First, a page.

First Impressions: SRAM Force 1 & Rival 1 Components (Part-II)

When SRAM released their CX1 components in 2014, the purpose-built group delighted gearing-nerds (including yours truly) who had previously cobbled together road and MTB parts to come up with road-worthy 1x drivetrains. The Chicago-based company followed up with the 1x™ Wonder (11-36) cassette, and in April of 2015, SRAM announced the Force 1 and Rival 1 component groups which offered even more gearing options.

Over the past nine months, I’ve logged nearly 2,000 miles on SRAM’s 1x (pronounced one-by) road components. Starting with the CX1 group in late 2014, I added the aforementioned 1x Wonder cassette to the mix, and then in May of 2015, I upgraded to the new Force 1 components. During this period, I tested four different X-SYNC™ chainrings (38t, 40t, 42t, 44t), three different cassettes (11-32t, 11-36t, 10-40t), and two X-Horizon™ rear derailleurs (medium- and long-cage). Braking duties were handled by Force hydraulic discs. Wheelsets tested included Rolf Prima’s VCX Disc and Zipp’s new 30 Course tubeless hoops.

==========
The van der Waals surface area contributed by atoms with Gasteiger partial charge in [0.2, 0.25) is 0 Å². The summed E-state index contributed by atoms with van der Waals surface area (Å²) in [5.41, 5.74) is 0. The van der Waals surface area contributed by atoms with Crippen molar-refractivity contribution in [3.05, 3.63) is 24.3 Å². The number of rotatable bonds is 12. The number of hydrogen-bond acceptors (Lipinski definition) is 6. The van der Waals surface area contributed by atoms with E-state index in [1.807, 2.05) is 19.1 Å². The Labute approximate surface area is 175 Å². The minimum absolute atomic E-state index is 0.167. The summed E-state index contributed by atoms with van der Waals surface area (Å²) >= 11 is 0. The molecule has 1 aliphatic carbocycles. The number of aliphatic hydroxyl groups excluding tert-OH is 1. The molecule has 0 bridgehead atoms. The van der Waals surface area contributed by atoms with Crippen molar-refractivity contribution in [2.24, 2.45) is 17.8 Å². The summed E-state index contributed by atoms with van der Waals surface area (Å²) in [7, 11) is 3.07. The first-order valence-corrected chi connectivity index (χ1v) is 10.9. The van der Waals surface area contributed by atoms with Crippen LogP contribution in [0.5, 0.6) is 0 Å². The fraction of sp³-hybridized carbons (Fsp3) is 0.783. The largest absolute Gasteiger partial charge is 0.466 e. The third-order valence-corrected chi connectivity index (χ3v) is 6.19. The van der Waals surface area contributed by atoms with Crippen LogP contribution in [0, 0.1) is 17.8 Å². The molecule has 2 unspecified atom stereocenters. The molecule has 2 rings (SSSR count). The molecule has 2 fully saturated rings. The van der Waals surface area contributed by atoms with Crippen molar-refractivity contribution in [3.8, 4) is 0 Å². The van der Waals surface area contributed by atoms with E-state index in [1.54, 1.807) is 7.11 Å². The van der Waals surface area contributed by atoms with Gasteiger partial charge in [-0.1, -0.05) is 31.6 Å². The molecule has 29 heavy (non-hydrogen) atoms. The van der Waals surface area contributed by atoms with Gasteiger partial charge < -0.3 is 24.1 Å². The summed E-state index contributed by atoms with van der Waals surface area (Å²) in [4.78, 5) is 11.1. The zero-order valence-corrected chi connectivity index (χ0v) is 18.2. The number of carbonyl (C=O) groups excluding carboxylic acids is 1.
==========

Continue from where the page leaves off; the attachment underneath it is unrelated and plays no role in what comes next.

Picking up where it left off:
Why would someone want only one chainring? According to SRAM, 1x road drivetrains are quieter, more secure, and offer a the rider a more simplified user experience. Getting rid of the front derailleur and second chainring also leaves more room for fat(ter) tires and fenders. An added benefit is that 1x drivetrains are easier to clean and maintain.